It was also in 1885 that Denver’s first baseball stadium was built, at Thirty-Second and Larimer Streets (not far from today’s Coors Field). Known as the Denver Base Ball Park, it hosted a record crowd on August 16, 1885, when between 3,500 and 4,000 of Denver’s 54,000 residents filled the stands. A year later, Denver organized its first professional baseball team, the Denvers, who entered the Western League of Baseball and won the 1886 championship.
From that time forward, Denver was the center of professional baseball in Colorado.
By the late 1880s, amateur, semi-professional, and professional teams played all across Colorado. Among the town teams with paid rosters were Denver, Pueblo, Leadville, and Colorado Springs. Families, individuals, and a variety of businesses sponsored amateur and semi-pro teams. The teams sported their sponsors’ names on their uniforms in exchange for those uniforms, their equipment, and their pay.
By 1910, about 200 baseball teams were playing in Denver alone. The number rose and fell through the years, impacted by the historical forces of World War I, the Great Depression, the Second World War, and the arrival of major league ball in 1993. Regardless, one can’t help but be impressed by the number of Colorado teams from the 1860s on. Not only did the teams offer people an enjoyable pastime, but, for many, the game was (and still is) an opportunity to earn extra income. The teams promoted communities, businesses, and services, in turn stimulating local economies.
Baseball was—and remains—a unifier, bringing together people who otherwise may never have even met.
Because history often celebrates the professional teams and players, the amateur and semi-professional teams have largely remained hidden. And they still do. Did you know that Colorado is home to the Rocky Mountain Baseball League? Formerly known as the Colorado Semi-Pro Baseball League, the organization was established in 1999 to give local college players a place to play and gain some experience over the summer.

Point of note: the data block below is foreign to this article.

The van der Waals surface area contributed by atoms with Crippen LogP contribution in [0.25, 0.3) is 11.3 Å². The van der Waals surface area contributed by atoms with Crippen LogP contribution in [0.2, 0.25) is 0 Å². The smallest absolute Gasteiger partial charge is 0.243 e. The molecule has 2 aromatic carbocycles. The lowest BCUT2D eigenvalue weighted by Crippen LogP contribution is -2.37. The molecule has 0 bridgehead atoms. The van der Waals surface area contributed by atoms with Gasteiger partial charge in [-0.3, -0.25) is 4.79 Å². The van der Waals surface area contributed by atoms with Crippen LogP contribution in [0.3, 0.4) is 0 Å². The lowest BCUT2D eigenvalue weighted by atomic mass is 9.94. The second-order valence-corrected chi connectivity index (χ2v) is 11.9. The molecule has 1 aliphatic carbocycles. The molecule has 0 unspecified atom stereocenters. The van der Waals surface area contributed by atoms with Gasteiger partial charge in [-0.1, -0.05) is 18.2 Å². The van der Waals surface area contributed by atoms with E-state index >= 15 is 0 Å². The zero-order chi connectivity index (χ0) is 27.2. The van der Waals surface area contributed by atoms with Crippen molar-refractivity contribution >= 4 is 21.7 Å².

The history of organized baseball in Colorado is deep-rooted, dynamic, and, at times, complex. The teams in the following pages are but a small sampling of the amateur and semi-pro teams that have played the game in Colorado—a game rich in history and meaning to our state.
“And they’ll watch the game and it’ll be as if they dipped themselves in magic waters. The memories will be so thick they’ll have to brush them away from their faces. People will come, Ray. The one constant through all the years, Ray, has been baseball. America has rolled by like an army of steamrollers. It has been erased like a blackboard, rebuilt and erased again. But baseball has marked the time. This field, this game: it’s a part of our past, Ray. It reminds us of all that once was good and that could be again.” —James Earl Jones as the character of Terence Mann, Field of Dreams, 1989
“DiMaggio’s grace came to represent more than athletic skill in those years. To the men who wrote about the game, it was a talisman, a touchstone, a symbol of the limitless potential of the human individual. That an Italian immigrant, a fisherman’s son, could catch fly balls the way Keats wrote poetry or Beethoven wrote sonatas was more than just a popular marvel. It was proof positive that democracy was real. On the baseball diamond, if nowhere else, America was truly a classless society. DiMaggio’s grace embodied the democracy of our dreams.” —David Halberstam, Summer of ’49, 1995
Note: The author thanks baseball historian Jay Sanford for his generosity in sharing many of the images in this article, along with his vast knowledge of the sport. Credit is also due to Sanford for his work over the years to bring to light the history of the sport in Colorado, and to recognize players of the game through his research, writing, collecting, and many acts of kindness—including the placement of a headstone on the grave of Oliver “the Ghost” Marcelle in Denver’s Riverside Cemetery, forty-two years after Marcelle’s death.
The use of the term “organized” in this article refers to the development and structure of teams in Colorado and not professional baseball. In the photographs, whenever possible, a player’s name, position or role with the team, and location in the photo is noted. In some cases, only the last name of the player is known. In others, names are known but not who’s who in the photo. If you have any additional information about any team or player featured here, please share!
A shorter version of this article appears in Colorado Heritage.